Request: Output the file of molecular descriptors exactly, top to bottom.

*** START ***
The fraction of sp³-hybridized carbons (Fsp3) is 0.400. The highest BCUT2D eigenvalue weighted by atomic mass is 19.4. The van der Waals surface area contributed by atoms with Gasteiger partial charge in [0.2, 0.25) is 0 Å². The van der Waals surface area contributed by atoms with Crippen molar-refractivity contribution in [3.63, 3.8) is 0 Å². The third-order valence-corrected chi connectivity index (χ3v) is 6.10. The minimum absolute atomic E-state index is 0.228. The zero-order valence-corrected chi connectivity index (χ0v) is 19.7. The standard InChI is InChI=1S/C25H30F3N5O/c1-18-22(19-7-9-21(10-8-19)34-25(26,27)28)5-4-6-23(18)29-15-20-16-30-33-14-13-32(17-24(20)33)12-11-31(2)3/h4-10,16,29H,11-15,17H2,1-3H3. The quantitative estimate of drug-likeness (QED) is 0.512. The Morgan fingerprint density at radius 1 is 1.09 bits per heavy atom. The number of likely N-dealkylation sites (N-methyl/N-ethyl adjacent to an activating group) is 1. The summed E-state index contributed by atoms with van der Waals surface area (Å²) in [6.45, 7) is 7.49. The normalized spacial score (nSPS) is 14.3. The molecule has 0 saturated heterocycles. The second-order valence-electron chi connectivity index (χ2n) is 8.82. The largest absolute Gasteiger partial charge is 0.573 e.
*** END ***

The fraction of sp³-hybridized carbons (Fsp3) is 0.400. The highest BCUT2D eigenvalue weighted by atomic mass is 19.4. The van der Waals surface area contributed by atoms with Gasteiger partial charge in [0.2, 0.25) is 0 Å². The van der Waals surface area contributed by atoms with Crippen molar-refractivity contribution in [3.63, 3.8) is 0 Å². The third-order valence-corrected chi connectivity index (χ3v) is 6.10. The minimum absolute atomic E-state index is 0.228. The zero-order valence-corrected chi connectivity index (χ0v) is 19.7. The standard InChI is InChI=1S/C25H30F3N5O/c1-18-22(19-7-9-21(10-8-19)34-25(26,27)28)5-4-6-23(18)29-15-20-16-30-33-14-13-32(17-24(20)33)12-11-31(2)3/h4-10,16,29H,11-15,17H2,1-3H3. The quantitative estimate of drug-likeness (QED) is 0.512. The Morgan fingerprint density at radius 1 is 1.09 bits per heavy atom. The number of likely N-dealkylation sites (N-methyl/N-ethyl adjacent to an activating group) is 1. The summed E-state index contributed by atoms with van der Waals surface area (Å²) in [6.45, 7) is 7.49. The normalized spacial score (nSPS) is 14.3. The molecule has 0 saturated heterocycles. The second-order valence-electron chi connectivity index (χ2n) is 8.82. The largest absolute Gasteiger partial charge is 0.573 e.